The New York Times finds itself in trouble with it. Huffington Post and Buzzfeed are thriving in it. Quartz and Circa are breaking it and remaking it.
What is it? It’s narrative.
Narrative is changing.
Narrative, particularly journalistic narrative, is being reshaped. It’s kind of a mess, pushed by readers on one side, tech on the other. Let me see if I can find my machete, or maybe a backhoe, and thrash my way through it with you.
Narrative has found a comfy, traditional long form home on, of all places, television. When you watch the writers of ‘Mad Men’ or ‘Breaking Bad,’ or ‘The Good Wife’ spool out longass story threads, episode after episode, that’s long form narrative. Do I really have to wait a year for ‘Mad Men’ to finish? Yes, apparently, and since I am willing to wait, that is the power of long form narrative in action.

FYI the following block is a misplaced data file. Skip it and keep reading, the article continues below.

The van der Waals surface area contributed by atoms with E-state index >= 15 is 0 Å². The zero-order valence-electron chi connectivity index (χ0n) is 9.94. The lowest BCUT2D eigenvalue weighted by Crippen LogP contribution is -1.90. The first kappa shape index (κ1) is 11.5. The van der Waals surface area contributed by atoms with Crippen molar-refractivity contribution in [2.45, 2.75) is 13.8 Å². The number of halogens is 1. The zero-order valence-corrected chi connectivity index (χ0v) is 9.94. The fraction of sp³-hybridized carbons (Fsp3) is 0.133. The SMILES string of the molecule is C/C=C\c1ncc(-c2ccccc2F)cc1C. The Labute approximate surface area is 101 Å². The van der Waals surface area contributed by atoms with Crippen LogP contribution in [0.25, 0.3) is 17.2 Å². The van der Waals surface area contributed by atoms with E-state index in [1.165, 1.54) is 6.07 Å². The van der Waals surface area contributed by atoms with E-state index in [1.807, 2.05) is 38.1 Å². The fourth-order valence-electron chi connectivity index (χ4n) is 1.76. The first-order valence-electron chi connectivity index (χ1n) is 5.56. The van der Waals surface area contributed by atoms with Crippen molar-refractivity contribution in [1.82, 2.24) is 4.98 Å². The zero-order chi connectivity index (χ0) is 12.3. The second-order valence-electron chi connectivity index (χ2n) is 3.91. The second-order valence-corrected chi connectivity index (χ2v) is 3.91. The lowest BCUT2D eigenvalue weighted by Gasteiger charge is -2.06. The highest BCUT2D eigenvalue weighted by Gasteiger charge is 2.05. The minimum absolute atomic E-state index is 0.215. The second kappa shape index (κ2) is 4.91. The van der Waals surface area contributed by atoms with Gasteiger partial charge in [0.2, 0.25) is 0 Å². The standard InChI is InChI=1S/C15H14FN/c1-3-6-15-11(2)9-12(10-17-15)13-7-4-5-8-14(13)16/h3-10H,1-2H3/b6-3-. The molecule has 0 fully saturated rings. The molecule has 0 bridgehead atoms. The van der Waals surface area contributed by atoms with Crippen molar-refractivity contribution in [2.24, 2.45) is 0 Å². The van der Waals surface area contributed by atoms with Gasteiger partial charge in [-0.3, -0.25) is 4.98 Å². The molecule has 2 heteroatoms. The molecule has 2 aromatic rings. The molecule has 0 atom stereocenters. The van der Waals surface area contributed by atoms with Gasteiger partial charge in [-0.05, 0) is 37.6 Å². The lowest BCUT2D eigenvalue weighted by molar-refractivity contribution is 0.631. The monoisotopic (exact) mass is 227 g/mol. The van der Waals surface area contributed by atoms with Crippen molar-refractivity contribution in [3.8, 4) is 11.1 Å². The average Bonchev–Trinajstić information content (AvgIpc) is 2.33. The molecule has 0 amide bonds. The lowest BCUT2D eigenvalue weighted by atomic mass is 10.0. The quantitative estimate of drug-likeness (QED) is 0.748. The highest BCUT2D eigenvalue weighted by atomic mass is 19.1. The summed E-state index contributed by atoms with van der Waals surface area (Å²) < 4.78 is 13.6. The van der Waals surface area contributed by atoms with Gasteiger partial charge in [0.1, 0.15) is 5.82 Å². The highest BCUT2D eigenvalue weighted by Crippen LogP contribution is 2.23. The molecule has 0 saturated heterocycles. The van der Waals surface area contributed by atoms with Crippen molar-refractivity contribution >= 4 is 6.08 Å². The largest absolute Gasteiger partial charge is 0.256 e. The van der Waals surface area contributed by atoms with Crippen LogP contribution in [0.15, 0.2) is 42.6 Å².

For many years the New York Times has dominated in the one-off, long form narrative that digs deep and lasts. Another way to put this is to say that …